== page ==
Pure Traps come with many very similar sub-type traps. These include Whitespace Traps or Dictionary Attack Traps, Honeypots, and Message-ID traps.

Honeypot Spam Traps

Honeypot Traps are email addresses created explicitly by anti-spam organizations and placed in various areas online to collect information about IP Addresses. Honeypots help combat email fraud and spam. They are deliberately hidden in websites, code, and forms to be picked up by harvesters, bots, and malicious actors. They are another form of bait intended to detect private and commercial unsolicited bulk mailing offenses. Overall, they work to reduce spam sent and received on the internet.

Typo Traps

These are precisely what they sound like, email addresses with a typo in the domain, such as @gnail instead of @gmail. These are the most common. However, misspelled usernames before the @ can also be typo traps. These commonly happen due to human error. When user data is collected offline and entered into your database manually, there's always a chance for mistakes. 

Message ID Traps

Message ID traps identify scrapers that grab any data with an @ in it, including message IDs. Emailing this trap will tell the trap owner that the sender is scraping addresses or buying lists from someone who is.

Dead Address Traps

These are previously valid emails recently turned off. All mail to these addresses was rejected for some time, usually 12 months or more, and then the addresses were turned back on. This type of trap was made famous by Hotmail and is typically what most people think of when they think about spam traps. Most major internet service providers (ISPs) utilize these traps to help identify senders with poor list hygiene.

Investigative Traps

These email addresses are created and submitted directly to senders. The reason for this isn't to catch a sender doing something bad but to monitor sender activity. This type of trap helps monitor ongoing sender behavior. Typically, this ensures that the sender follows opt-in procedures and uses proper email hygiene on their lists.

Safeguard Your Email Deliverability Email Marketers Must Deploy Email Hygiene Best Practices

Spam traps are a severe problem marketers face almost every day, and the only way to manage them is to keep up with good subscriber acquisition and list management practices. Regularly cleaning your list will help you identify hidden threats to your email deliverability.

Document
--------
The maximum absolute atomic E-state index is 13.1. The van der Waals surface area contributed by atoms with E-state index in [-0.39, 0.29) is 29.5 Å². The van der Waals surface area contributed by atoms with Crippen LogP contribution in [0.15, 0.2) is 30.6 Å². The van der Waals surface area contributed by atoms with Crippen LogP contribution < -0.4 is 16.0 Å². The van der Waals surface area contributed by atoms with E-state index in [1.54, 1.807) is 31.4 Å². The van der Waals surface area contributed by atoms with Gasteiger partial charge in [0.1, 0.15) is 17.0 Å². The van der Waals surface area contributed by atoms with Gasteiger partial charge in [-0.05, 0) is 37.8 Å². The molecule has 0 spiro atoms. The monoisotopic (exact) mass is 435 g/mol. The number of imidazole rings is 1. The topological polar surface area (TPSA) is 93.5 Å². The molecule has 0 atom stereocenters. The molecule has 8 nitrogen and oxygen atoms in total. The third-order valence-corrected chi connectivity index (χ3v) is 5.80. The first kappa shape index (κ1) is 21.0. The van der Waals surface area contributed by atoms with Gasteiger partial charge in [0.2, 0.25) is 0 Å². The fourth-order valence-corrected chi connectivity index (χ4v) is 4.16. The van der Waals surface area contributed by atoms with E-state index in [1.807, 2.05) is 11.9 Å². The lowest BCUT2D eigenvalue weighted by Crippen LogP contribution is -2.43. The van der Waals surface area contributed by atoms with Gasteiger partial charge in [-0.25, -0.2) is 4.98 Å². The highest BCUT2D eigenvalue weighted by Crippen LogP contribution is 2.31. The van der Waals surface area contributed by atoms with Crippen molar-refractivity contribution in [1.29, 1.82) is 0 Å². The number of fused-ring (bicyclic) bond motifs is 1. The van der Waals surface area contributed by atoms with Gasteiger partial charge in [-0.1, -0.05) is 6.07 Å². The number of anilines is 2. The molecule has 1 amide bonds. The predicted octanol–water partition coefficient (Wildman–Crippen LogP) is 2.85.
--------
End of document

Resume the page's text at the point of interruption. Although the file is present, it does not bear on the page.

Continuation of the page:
Don't let campaign revenue drop due to email data quality. Spam traps are perfectly avoidable by following email acquisition best practices (don't purchase lists) and including email list cleaning in your email sending process.

Leverage Webbula Email Hygiene to help safeguard your sender reputation and email deliverability. Email verification providers can identify a valid or invalid email address. Still, only Webbula Email Hygiene can go beyond simple verification and detect the hidden threats in your email data. 

It's also important to note that verification checks can detect a typo trap, but they cannot detect honeypots or pristine traps. These are real emails, which will pass a verification test. 

Verification alone is no longer enough. Email hygiene is now the best practice. 

No one does email hygiene better than Webbula. We'll detect all the threats hiding in your email data that verification alone will miss. Period. Contact a Webbula data solutions expert today to get started.

Take a moment to learn more about the power of Webbula Email Hygiene.

 

These additional resources can also help:

• What's Hiding In Your Email?

• Spam Traps: Ignorance is NOT Bliss

• Webbula Achieves Top Ranking in RedPill Email Hygiene Guide